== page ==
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and fome mifunderstood. Let us however confefs, that the verfi fication is truly wonderful, confidering the age of the author. It would be endless to point out more particularly occafional er. rors and inaccuracies, in a compofition which can be confidered no otherwise than as an extraordinary specimen of verfification, before, the writer's judgment and tafte were matured.




ABOUT this time it became fashionable among the wits at

Button's, "the mob of gentlemen that wrote with ease," to tranflate Ovid. Their united performances were published in form by Garth, with a Preface written in a flowing and lively style, but full of strange opinions. He declares that none of the claffic poets had the talent of expreffing himself with more force and perspicuity than Ovid; that the Fiat of the Hebrew Lawgiver is not more fublime than the "juffit et extendi campos" of the Latin Poet; that he excels in the propriety of his fimiles and epithets, the perfpicuity of his allegories, and the inftructive excellence of his morals. Above all, he commends him for his unforced tranfitions, and for the ease with which he slides into fome new circumstances, without any violation of the unity of the ftory; the texture, fays he, is fo artful, that it may be compared to the work of his own Arachne, where the fhade dies fo gradually, and the light revives fo imperceptibly, that it is hard to tell where the one ceafes and the other begins. But it is remarkable that Quintilian thought very differently on this fubject of the tranfitions; and the admirers of Ovid would do well to confider his opinion: "Illa vero frigida et puerilis eft in fcholis affectatio, et hujus velut præftigia plaufum petat." Garth was a most amiable and benevolent man: It was faid of him, "that no physician knew his art more, nor his trade less." Pope told Mr. Richardson, that there was hardly an alteration, of the innumerable corrections that were made throughout every edition of the Dispensary, that was not for the better. The vivacity of his converfation, the elegance of his manners, and the sweetnefs of his temper, made Garth an univerfal favourite, both with Whigs and Tories when party-rage ran high.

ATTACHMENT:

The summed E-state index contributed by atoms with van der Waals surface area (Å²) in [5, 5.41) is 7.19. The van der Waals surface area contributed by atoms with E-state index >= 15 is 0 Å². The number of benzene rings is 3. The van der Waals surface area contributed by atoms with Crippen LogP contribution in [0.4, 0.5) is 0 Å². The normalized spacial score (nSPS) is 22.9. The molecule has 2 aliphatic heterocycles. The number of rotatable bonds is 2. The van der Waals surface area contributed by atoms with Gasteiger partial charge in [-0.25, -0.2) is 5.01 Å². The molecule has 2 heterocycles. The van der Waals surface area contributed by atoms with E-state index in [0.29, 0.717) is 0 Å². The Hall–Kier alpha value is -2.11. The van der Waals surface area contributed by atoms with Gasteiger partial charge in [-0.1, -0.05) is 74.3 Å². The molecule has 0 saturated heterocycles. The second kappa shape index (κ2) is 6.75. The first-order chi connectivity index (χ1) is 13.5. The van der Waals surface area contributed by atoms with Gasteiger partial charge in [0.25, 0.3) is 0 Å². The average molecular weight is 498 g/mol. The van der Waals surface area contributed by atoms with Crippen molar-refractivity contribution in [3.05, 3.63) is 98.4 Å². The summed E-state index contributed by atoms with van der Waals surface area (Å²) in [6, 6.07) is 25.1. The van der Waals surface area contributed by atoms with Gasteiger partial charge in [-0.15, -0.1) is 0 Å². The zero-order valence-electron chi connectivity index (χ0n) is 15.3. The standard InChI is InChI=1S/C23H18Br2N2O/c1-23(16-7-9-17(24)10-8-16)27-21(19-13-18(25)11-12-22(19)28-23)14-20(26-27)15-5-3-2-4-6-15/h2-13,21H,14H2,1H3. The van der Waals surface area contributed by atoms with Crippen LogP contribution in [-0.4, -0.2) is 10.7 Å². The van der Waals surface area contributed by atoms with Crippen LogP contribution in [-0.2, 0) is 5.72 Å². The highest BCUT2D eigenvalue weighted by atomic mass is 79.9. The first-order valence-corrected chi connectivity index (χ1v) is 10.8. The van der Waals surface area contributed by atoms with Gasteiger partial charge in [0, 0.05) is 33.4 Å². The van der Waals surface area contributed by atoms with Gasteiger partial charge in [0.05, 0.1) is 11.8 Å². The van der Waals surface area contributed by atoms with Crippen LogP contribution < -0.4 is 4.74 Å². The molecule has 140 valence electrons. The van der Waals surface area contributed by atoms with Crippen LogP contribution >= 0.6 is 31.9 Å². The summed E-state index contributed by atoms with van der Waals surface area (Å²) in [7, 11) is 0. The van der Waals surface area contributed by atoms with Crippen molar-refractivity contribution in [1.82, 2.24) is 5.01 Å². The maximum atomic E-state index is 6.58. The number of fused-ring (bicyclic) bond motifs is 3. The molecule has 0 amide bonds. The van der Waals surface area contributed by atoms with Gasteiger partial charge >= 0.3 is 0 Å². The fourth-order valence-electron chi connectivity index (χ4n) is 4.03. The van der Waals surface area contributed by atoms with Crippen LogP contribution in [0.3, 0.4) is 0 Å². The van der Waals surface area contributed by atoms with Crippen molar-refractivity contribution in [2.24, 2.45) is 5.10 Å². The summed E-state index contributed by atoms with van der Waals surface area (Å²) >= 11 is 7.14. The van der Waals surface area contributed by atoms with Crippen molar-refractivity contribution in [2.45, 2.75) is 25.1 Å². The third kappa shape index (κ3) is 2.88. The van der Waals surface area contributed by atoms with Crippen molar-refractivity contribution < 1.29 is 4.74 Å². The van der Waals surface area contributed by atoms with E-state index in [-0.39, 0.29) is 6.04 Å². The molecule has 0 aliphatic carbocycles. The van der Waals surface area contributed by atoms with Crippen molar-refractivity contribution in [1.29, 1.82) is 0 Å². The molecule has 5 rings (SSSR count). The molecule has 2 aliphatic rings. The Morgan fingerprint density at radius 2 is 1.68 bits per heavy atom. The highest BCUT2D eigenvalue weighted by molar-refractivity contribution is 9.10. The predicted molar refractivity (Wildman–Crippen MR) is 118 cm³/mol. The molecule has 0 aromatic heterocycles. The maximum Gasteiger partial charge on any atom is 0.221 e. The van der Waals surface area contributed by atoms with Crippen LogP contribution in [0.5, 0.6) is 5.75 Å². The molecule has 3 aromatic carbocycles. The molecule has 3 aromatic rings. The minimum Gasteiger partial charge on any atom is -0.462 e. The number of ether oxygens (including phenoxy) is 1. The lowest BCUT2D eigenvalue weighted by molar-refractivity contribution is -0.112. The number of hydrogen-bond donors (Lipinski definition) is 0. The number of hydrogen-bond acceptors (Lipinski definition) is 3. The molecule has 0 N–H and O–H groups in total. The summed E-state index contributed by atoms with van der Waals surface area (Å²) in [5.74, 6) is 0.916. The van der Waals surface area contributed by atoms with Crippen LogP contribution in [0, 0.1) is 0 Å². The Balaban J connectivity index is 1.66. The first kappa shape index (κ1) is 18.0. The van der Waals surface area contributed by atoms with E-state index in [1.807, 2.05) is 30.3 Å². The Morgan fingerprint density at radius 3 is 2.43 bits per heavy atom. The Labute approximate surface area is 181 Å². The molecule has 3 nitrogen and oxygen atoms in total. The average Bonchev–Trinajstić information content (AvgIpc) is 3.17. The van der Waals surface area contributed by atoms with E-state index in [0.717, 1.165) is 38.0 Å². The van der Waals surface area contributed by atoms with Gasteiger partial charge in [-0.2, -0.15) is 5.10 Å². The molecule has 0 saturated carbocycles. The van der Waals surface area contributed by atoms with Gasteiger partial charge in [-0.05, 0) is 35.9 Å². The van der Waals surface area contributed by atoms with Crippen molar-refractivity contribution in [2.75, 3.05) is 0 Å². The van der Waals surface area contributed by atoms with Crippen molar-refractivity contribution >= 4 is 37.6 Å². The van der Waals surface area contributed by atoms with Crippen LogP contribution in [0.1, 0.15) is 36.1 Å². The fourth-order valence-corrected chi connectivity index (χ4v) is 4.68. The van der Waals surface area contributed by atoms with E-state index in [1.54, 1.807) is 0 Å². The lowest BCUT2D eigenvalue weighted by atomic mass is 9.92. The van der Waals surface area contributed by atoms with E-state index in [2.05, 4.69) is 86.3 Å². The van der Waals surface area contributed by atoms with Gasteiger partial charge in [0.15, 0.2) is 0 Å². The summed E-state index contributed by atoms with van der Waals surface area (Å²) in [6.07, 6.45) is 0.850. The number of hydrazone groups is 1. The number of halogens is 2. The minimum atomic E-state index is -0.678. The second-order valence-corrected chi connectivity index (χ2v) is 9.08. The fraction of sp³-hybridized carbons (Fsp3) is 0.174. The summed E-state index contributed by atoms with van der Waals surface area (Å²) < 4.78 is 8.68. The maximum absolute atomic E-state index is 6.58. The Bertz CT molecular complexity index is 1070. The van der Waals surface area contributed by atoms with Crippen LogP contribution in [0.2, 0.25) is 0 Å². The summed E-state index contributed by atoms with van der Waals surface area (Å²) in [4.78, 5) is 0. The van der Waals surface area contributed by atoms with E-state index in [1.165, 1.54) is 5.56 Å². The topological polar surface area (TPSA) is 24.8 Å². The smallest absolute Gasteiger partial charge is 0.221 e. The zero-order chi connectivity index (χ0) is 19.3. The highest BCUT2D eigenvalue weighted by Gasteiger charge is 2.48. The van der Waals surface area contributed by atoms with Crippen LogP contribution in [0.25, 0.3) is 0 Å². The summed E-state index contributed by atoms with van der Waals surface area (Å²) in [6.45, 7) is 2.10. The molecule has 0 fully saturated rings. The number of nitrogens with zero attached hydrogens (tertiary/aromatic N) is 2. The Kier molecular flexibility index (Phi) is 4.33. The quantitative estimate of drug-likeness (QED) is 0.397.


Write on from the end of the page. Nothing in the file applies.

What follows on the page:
The notes which Addison wrote on those parts of Ovid which he translated are full of good sense, candour, and instruction. Great is the change in paffing from Statius to Ovid; from force to facility of ftyle, from thoughts and images too much ftudied and unnatural, to fuch as are obvious, careless, and familiar.



Voltaire has treated Auguftus with pointed, but juft feverity, for banishing Ovid to Pontus, and affigning for a reason his having written The Art of Love; a work even of decency compared with feveral parts of Horace, whom Augustus so much praised and patronized; and which contained not a line at all comparable to some of the grofs obfcenities of Auguftus's own verfes. Laying many circumftances together, he thinks the real cause of this banishment was, that Ovid had seen and detected Auguftus in fome very criminal amour, and, in short, been witness to an act of inceft. Ovid himfelf fays,

"Cur aliquid vidi?"

And Minutianus Apuleius fays, "Pulfum quoque in exitium quod Augufti inceftum vidiffet." Voltaire adds, "That Ovid himself deferves almoft equal reproaches for having fo lavishly and naufeously flattered both that emperor and his fucceffor Tiberius.” Vol. v. p. 297. WARTON.

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